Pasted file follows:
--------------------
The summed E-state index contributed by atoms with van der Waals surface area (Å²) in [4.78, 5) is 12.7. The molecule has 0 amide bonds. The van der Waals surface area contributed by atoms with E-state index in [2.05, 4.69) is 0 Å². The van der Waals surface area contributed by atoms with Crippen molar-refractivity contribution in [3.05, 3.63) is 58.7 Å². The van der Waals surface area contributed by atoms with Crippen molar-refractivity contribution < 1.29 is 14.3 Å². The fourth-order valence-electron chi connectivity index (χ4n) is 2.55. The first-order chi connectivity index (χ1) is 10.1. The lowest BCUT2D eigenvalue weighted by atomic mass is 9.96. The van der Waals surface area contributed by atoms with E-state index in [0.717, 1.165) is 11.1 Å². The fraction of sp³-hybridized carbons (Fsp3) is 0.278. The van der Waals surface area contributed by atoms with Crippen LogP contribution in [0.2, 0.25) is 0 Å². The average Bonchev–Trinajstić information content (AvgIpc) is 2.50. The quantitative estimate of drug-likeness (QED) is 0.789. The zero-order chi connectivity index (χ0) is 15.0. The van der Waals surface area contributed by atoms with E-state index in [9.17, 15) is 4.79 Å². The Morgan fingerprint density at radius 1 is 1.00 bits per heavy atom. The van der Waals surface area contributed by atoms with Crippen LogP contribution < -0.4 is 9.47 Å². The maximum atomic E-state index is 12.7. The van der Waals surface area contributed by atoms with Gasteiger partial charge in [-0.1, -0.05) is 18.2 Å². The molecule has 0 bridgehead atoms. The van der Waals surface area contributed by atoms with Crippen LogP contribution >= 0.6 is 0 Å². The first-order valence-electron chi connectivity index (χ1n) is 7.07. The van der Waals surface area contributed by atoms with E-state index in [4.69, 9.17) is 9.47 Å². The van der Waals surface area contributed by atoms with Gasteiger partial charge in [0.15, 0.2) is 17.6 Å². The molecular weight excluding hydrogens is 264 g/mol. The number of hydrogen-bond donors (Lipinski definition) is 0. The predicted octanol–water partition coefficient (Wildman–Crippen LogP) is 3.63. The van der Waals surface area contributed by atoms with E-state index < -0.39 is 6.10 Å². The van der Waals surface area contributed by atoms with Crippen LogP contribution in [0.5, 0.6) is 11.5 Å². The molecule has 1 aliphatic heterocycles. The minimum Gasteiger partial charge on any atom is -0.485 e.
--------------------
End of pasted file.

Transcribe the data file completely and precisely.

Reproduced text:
The summed E-state index contributed by atoms with van der Waals surface area (Å²) in [4.78, 5) is 12.7. The molecule has 0 amide bonds. The van der Waals surface area contributed by atoms with E-state index in [2.05, 4.69) is 0 Å². The van der Waals surface area contributed by atoms with Crippen molar-refractivity contribution in [3.05, 3.63) is 58.7 Å². The van der Waals surface area contributed by atoms with Crippen molar-refractivity contribution < 1.29 is 14.3 Å². The fourth-order valence-electron chi connectivity index (χ4n) is 2.55. The first-order chi connectivity index (χ1) is 10.1. The lowest BCUT2D eigenvalue weighted by atomic mass is 9.96. The van der Waals surface area contributed by atoms with E-state index in [0.717, 1.165) is 11.1 Å². The fraction of sp³-hybridized carbons (Fsp3) is 0.278. The van der Waals surface area contributed by atoms with Crippen LogP contribution in [0.2, 0.25) is 0 Å². The average Bonchev–Trinajstić information content (AvgIpc) is 2.50. The quantitative estimate of drug-likeness (QED) is 0.789. The zero-order chi connectivity index (χ0) is 15.0. The van der Waals surface area contributed by atoms with E-state index in [9.17, 15) is 4.79 Å². The Morgan fingerprint density at radius 1 is 1.00 bits per heavy atom. The van der Waals surface area contributed by atoms with Crippen LogP contribution < -0.4 is 9.47 Å². The maximum atomic E-state index is 12.7. The van der Waals surface area contributed by atoms with Gasteiger partial charge in [-0.1, -0.05) is 18.2 Å². The molecule has 0 bridgehead atoms. The van der Waals surface area contributed by atoms with Crippen LogP contribution >= 0.6 is 0 Å². The first-order valence-electron chi connectivity index (χ1n) is 7.07. The van der Waals surface area contributed by atoms with E-state index in [4.69, 9.17) is 9.47 Å². The van der Waals surface area contributed by atoms with Gasteiger partial charge in [0.15, 0.2) is 17.6 Å². The molecular weight excluding hydrogens is 264 g/mol. The number of hydrogen-bond donors (Lipinski definition) is 0. The predicted octanol–water partition coefficient (Wildman–Crippen LogP) is 3.63. The van der Waals surface area contributed by atoms with E-state index < -0.39 is 6.10 Å². The van der Waals surface area contributed by atoms with Crippen LogP contribution in [0.5, 0.6) is 11.5 Å². The molecule has 1 aliphatic heterocycles. The minimum Gasteiger partial charge on any atom is -0.485 e.